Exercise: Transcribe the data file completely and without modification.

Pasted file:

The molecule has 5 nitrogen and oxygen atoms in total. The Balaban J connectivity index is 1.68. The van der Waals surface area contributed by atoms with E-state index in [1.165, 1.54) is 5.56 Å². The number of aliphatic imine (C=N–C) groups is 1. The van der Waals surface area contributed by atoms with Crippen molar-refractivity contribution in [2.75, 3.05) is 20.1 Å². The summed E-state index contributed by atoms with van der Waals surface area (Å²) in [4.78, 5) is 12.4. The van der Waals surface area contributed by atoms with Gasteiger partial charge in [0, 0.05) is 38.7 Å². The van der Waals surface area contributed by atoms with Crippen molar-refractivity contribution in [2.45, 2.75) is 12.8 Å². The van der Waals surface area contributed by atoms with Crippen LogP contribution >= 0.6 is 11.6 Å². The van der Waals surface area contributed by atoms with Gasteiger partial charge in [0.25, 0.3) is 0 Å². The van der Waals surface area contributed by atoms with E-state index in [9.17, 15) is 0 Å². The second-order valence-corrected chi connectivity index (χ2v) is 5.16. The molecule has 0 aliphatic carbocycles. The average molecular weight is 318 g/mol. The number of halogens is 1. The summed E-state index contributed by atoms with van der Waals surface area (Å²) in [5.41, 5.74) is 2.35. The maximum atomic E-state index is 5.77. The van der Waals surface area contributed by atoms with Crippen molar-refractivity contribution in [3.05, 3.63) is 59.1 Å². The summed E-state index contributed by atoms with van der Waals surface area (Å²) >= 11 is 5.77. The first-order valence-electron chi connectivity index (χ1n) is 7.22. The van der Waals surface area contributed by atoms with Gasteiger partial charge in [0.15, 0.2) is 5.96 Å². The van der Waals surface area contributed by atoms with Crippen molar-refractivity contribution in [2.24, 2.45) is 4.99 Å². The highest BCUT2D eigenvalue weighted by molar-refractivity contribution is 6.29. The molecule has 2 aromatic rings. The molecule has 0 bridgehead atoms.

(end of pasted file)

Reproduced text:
The molecule has 5 nitrogen and oxygen atoms in total. The Balaban J connectivity index is 1.68. The van der Waals surface area contributed by atoms with E-state index in [1.165, 1.54) is 5.56 Å². The number of aliphatic imine (C=N–C) groups is 1. The van der Waals surface area contributed by atoms with Crippen molar-refractivity contribution in [2.75, 3.05) is 20.1 Å². The summed E-state index contributed by atoms with van der Waals surface area (Å²) in [4.78, 5) is 12.4. The van der Waals surface area contributed by atoms with Gasteiger partial charge in [0, 0.05) is 38.7 Å². The van der Waals surface area contributed by atoms with Crippen molar-refractivity contribution in [2.45, 2.75) is 12.8 Å². The van der Waals surface area contributed by atoms with Crippen LogP contribution >= 0.6 is 11.6 Å². The van der Waals surface area contributed by atoms with Gasteiger partial charge in [0.25, 0.3) is 0 Å². The van der Waals surface area contributed by atoms with E-state index in [9.17, 15) is 0 Å². The second-order valence-corrected chi connectivity index (χ2v) is 5.16. The molecule has 0 aliphatic carbocycles. The average molecular weight is 318 g/mol. The number of halogens is 1. The summed E-state index contributed by atoms with van der Waals surface area (Å²) in [5.41, 5.74) is 2.35. The maximum atomic E-state index is 5.77. The van der Waals surface area contributed by atoms with Crippen molar-refractivity contribution in [3.05, 3.63) is 59.1 Å². The summed E-state index contributed by atoms with van der Waals surface area (Å²) >= 11 is 5.77. The first-order valence-electron chi connectivity index (χ1n) is 7.22. The van der Waals surface area contributed by atoms with Gasteiger partial charge in [0.15, 0.2) is 5.96 Å². The van der Waals surface area contributed by atoms with Crippen molar-refractivity contribution in [2.24, 2.45) is 4.99 Å². The highest BCUT2D eigenvalue weighted by molar-refractivity contribution is 6.29. The molecule has 2 aromatic rings. The molecule has 0 bridgehead atoms.